AS for the "Small, flexible" engine of the Toyota Prius... well, the combustion engine of the Prius is a standard small block gasoline engine. The thermodynamic effeciency of an internal combustion engine tops out at about 33% also. It's rare for an engine to really get that in practice though. A stock consumer engine will not generally do more than 20% thermodynamic effeciency under the best conditions and a lot less under less than optimal. (and not to mention all the refining that goes into that gasoline)


So sorry.. you loose there.

Actually as far as being "inflexible" nuclear plants can be used for district heating, just like any other kind of heat source can.

If you want to do the "distributed" thing you could do that with small nuclear reactors too. You could do it with the pebble bed reactor or the SSTAR or other designs.

Why would you want to though? It's less economical. It's the same for just about every other power source too.

"Distributed" energy solves no problem. It's just as dirty for one big power plant to burn coal then a thousand small ones. It's just as clean for one big reactor as one thousand small ones. The difference is that it's more of a pain to deploy.

Joseph Somsel said...

The use of natural bodies of water as heat sinks for power plants was banned by the EPA in 1972. Plant applications since then have to specify cooling towers, water-to-air heat exhangers, or artificial bodies of water.

The latter are increasingly popular since with enough land they can provide lower condenser water temperatures which provide higher efficiency. Owners will use artifical lakes or cooling canals as at North Anna, South Texas Project, or Turkey Point.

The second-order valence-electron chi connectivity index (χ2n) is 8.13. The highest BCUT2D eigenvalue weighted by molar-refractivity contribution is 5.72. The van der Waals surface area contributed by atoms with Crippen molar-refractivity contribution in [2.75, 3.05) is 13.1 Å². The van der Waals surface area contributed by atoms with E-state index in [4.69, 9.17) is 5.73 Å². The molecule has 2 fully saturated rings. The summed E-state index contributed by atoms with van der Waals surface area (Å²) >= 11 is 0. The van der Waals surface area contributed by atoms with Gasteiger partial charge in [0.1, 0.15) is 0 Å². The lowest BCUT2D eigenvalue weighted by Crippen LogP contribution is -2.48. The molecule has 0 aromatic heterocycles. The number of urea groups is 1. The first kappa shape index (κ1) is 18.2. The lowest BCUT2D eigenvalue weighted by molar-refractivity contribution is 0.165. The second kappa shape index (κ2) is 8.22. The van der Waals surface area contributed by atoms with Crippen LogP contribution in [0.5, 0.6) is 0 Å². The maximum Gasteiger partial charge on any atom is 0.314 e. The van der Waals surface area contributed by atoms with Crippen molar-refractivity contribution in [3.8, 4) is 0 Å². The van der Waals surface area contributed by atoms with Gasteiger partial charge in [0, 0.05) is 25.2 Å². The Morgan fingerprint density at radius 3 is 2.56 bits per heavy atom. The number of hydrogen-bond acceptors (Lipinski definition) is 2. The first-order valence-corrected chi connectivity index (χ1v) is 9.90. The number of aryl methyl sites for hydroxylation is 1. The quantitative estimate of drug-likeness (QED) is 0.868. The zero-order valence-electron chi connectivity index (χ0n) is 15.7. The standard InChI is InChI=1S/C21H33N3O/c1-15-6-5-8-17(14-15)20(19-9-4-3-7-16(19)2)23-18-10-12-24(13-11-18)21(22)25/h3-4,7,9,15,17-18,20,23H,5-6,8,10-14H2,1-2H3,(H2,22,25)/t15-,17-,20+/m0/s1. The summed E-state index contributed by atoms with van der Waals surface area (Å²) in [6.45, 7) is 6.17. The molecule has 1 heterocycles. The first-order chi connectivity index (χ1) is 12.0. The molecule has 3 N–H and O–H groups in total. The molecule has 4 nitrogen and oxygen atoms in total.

Kirk Sorensen said...

That's interesting Mr. Somsel--could you point me to more specific language concerning this? (thank you so much)

I assume that existing plants were "grandfathered" in this regulation...

Anonymous said...

In fact the peak efficiency of the Prius is 37%.

But better than a Prius engine is a biogas powered 0.5MW combined cycle thermal plant available now and installed in a few weeks in thousands of locations at the same time with an electrical efficiency of 40.4% and a thermal efficiency of 44%.
http://www.novatechgmbh.com/themen/biogas/downloads/BHKW/Gasmotoren/Je

This biogas powered combined heat and power plant is - as opposed to the Gen IV reactor - commercially available now and far cheaper per kW than even a current reactor.

Where can one purchase a small, affordable nuclear reactor? And can it be shipped to Iran as well?

David Bradish said...

Anon June 10, 2008 4:36 PM, can you provide the link again, it was broken off? Just split it up when you repost or turn it into a link. Thanks.

Anonymous said...

http://tinyurl.com/4ytl9k

David Bradish said...

Anon June 10, 2008 5:04 PM,

Are you kidding me? How can you seriously link to a one-pager that's in German? Does it look like we speak German here? Please provide something other then this to back up your claim.

KLA said...

David, I read it. It's simply a regular internal combustion engine running on gas, coupled to a generator. Attached is an exhaust heat exchanger for some thermal heat recovery. Basically identical to any natural-gas powered emergency or off-grid generator. Nothing I found in the link (or the company web-site) points to some new breakthrough in the production of that biogas. The product literature seems to be geared to small to medium sized dairy- or feedlot cattle operations to supplement their energy use. The only thing new is hyping a gas powered generator as breakthrough green technology.
The VW heating/power concept they had a few years ago was much better in that respect. They used a small diesel engine, driven by heating oil (or biodiesel), to directly drive a heat pump, a generator and use the exhaust heat and cooling system also for home heating with higher efficiency than regular oil burners.

robert merkel said...

In any case, thermal efficiency is, while not irrelevant, very much a second-order issue.